How Post-Grad Life is Going for Me
I used to worry that after graduating from college, my life would mirror The Graduate. Unemployed humanities major from a liberal arts school moves home, where everyone asks him what he's going to do with his life, to which he has no reply. Said unemployed humanities major falls into the deepest of existential crises, sleeps with his parents' older, married friend, then tries to find meaning in a spontaneous relationship, only to realize that it doesn't solve his problems. My greatest fear was that my life would look like that and that I would aimlessly drift forever, with no real purpose or passion.
So I was surprised that I felt ready to graduate by the time that May rolled around. I was burnt out. And I felt suffocated by the personal dramas of everyone surrounding me, even though I loved them dearly. People were anxious about grad school, or new jobs, or lack of a job. People were beginning and ending relationships—perhaps as last-ditch efforts to prioritize love (whether that was by admitting feelings or lack there-of). My body craved normalcy: a routine. I wanted to get up at the same time every morning, and go to sleep when I was tired, and eat when I felt hungry. I wanted to stop feeling guilty for spending time with my friends; for not being "productive" all the time.
Three days after commencement, my friend Kelsey and I embarked on a 10-day cross-country road trip, driving from Baltimore to Los Angeles. I am still processing the meaningfulness and magnitude of that trip, but will write about it someday. (Stay tuned?) The trip was cleansing, as I thought it would be, but not because it made me forget about my life. Being in new cities made me more fully understand how my life had converged to these moments, such that I could appreciate them with great clarity and awareness. For example, joining the school newspaper was how I met Kelsey, who would become one of my best friends (and co-driver for the road trip). Taking an English class on Atlantic slavery made it possible for me to appreciate the historical significance of the Southern historical places we visited. And going through a breakup junior year inspired me to plan a life-changing trip, which was why I suggested the road trip in the first place.
After crossing the country, I spent a month at home in California, and I used that time to really soak up summer properly. In high school and college, I always felt pressure to study, or work, or do something useful during the summer months. And not wanting to have any regrets, I decided that this was my last chance to really have a summer vacation. So I messaged old friends from middle school that I hadn't spoken to in ages. I went hiking and to the beach and to the mountains as often as I could. I ate at all my favorite restaurants, realizing now that many have closed and been replaced by newer, trendier joints. I watched movies with my dad; took my grandmother out to lunches; went to work with my mom. These are memories I'll cherish forever, because I was never preoccupied with other fears or worries during this time. I was simply focused on relishing every minute.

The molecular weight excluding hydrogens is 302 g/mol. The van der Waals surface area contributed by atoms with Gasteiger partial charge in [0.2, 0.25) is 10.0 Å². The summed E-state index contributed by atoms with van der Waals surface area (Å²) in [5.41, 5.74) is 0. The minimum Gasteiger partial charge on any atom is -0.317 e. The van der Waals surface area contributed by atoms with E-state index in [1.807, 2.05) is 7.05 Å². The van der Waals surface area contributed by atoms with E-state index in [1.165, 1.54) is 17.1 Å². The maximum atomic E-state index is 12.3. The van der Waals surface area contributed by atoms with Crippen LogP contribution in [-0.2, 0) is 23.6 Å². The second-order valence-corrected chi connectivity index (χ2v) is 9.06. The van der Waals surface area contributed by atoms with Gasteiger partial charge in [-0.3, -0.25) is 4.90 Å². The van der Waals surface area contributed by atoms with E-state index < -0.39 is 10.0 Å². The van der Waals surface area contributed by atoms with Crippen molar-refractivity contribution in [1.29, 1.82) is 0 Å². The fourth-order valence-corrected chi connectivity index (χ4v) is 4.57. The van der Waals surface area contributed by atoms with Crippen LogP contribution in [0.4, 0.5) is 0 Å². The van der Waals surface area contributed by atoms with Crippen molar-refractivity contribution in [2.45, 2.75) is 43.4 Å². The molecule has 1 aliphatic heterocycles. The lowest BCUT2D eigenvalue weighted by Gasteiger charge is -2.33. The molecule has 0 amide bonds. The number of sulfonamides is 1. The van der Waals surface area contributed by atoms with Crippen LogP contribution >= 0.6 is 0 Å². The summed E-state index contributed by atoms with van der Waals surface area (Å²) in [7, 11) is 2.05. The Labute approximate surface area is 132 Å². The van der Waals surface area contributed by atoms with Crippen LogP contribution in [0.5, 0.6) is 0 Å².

I do feel settled in post-grad life, to be honest. I've been working at my job for about two months, and I honestly love it. Perhaps I'll dive more in depth to my job in another post, but I work at The Atlantic which has been my dream publication for years. Every morning, I wake up and walk through Capitol Hill, admiring the colorful rowhouses and neatly kept front yards. I commute to work and enjoy the rhythms of working people boarding and exiting the metro in synch. And then I get to my office, where I get a cup of coffee with my coworkers before settling into my desk.
My whole life, I felt that I was fixated on going to college, to the extent that I didn't even know what to dream or wish for afterward. I wish I could tell my younger self, All of your hard work will pay off, so keep on plugging away. I wish I knew that there would be so much to look forward to after graduating from college. New inside jokes with new friends; warm night walks to the soundtrack of cicadas; Saturdays spent lounging by rooftop pools; Tuesdays evenings spent sipping wine and discussing classic literature; seeing the behind-the-scenes of a magazine.
There were many parts of college that I liked, but more often than not, I felt broken and crazy and messed up. I felt like everyone around me was finding success while I was still waiting on the sidelines. I felt like I was incapable of being loved and of being in a healthy relationship. I felt like no matter how hard I tried in school, in my internships, I would never be satisfied with my efforts. I felt like my mental health problems controlled me. I felt like life was a zero-sum game.
So this is what I want to tell college me: You will feel whole again. You will feel so brimming with happiness, you won't know that such joy was even possible for a person to experience. But it is. It completely is. You will fall in love again, but it will be with a group of people, one that radiates goodness and generosity. At the same time, you will look at familiar people in new ways, and you will be surprised by how much and how little changes. You will remember that this city was where you first dreamed of being a writer, back in the 6th grade, and that you should hold tightly to your dreams, because sometimes, if you're very lucky, they do come true.